“They’re wanted in three territories for rape, murder, rustling, and worse,” the rider shouted.
“He’s just a half-breed bounty hunter,” said Nate, pressing a bandana to the gory hole in his ear, “and a damn liar in the bargain. All we are to him is a fat reward…”
“You will take a vow and live in the service of our Lord,” said the monk.
“You’ve got to the count of ten, to come out,” shouted the bounty hunter, “and I’m just past seven.”
“Go to hell, Hull!” Nate shouted. “We done got born again!”
Obregon knelt before the monk and kissed the hem of his robe of woven human hair. “I take communion, I confess my many sins. I will… we will serve the Lord and his son Jesus Christ––”
The monk took hold of Obregon’s hair and jerked his head back to bare his throat and hold the blade of an obsidian knife to it. Before the bandit or his partner could respond, the tolling of a solitary bell echoed from the tapered tower. A doleful sound that reverberated through every cavity of the body and the marrow of every bone, it stopped time and erased thought, ironing flat any illusion of free will.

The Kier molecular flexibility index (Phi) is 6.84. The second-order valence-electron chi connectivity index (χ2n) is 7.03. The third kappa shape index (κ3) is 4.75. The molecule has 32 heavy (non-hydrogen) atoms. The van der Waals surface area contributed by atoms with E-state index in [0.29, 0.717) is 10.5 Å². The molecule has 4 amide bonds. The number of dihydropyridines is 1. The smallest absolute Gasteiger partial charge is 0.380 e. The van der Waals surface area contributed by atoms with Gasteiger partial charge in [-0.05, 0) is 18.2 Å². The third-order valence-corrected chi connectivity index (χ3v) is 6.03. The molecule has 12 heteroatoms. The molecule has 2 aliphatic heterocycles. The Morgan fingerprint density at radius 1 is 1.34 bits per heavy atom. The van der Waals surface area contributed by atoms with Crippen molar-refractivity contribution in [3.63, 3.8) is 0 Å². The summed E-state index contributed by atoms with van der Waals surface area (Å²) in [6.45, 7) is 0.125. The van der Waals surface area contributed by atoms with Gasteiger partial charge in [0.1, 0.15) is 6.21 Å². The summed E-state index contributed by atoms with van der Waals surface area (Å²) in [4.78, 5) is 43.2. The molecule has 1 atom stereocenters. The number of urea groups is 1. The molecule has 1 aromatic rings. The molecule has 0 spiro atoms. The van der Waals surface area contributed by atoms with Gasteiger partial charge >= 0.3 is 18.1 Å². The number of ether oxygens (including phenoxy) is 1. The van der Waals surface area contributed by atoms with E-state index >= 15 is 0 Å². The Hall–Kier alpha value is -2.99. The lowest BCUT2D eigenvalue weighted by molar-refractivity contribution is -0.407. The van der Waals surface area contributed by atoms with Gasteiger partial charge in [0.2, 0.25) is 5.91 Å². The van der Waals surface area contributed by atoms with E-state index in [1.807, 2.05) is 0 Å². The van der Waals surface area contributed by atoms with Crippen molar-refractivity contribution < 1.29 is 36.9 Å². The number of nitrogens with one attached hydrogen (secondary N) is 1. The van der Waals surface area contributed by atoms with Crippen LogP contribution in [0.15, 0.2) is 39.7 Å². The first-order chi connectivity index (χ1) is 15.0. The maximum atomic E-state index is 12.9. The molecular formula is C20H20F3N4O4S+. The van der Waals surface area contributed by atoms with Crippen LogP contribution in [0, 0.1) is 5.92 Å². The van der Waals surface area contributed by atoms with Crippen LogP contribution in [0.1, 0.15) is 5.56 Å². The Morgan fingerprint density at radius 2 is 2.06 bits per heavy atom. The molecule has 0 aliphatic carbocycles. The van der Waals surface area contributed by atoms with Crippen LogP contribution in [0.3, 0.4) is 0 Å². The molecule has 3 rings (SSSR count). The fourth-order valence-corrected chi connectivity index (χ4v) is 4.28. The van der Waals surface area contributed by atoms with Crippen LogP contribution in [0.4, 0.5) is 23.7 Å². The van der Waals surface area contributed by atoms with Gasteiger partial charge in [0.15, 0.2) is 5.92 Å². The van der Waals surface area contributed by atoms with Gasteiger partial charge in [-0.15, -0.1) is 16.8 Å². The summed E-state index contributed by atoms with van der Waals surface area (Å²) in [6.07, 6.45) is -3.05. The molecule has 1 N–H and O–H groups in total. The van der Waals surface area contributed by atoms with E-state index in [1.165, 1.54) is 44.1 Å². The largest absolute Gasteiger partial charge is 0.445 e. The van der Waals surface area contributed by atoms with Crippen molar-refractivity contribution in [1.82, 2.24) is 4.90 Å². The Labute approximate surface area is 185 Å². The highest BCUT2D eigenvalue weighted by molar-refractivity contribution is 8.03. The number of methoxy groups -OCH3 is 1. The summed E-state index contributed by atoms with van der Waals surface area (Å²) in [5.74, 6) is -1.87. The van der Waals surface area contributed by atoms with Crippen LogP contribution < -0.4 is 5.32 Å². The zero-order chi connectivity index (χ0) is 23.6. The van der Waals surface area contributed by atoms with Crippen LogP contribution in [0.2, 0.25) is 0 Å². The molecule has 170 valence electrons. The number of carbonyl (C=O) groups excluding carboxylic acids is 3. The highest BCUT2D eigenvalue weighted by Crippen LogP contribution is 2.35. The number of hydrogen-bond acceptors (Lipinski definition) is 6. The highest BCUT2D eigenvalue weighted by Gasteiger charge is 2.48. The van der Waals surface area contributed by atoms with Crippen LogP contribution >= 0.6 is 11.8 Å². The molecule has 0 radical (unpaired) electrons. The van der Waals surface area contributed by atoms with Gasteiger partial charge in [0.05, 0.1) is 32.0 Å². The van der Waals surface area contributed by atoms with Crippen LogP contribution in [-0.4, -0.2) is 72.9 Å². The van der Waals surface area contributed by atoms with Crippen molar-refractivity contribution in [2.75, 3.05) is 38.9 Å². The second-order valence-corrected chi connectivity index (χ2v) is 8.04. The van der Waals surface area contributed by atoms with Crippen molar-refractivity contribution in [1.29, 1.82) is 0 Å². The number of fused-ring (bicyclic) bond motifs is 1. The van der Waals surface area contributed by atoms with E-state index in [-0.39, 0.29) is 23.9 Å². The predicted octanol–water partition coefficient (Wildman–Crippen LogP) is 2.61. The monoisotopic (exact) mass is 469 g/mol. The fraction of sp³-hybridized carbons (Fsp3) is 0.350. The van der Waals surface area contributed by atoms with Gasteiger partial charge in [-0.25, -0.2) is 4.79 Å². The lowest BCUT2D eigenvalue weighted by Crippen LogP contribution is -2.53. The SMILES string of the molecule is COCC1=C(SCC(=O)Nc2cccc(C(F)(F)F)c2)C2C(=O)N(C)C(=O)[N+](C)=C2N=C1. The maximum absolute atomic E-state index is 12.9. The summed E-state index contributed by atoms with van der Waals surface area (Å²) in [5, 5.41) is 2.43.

“You will learn the name of our Lord,” said the monk, “and serve Him for all eternity.” Smiling to reveal only a toothless hole, he put away his knife. Lifting the bandit to his feet like an empty gourd, the monk ushered the bandits through the open door. Both humbly shuffled along in a trance, and not far behind them came the bounty hunter, his trembling guns forgotten in his hands.
As he crossed the threshold, Inigo Hull the bounty hunter might have taken notice of the fresh hole in the whitewashed adobe facade of the mission where one of his stray bullets had hit home only moments before.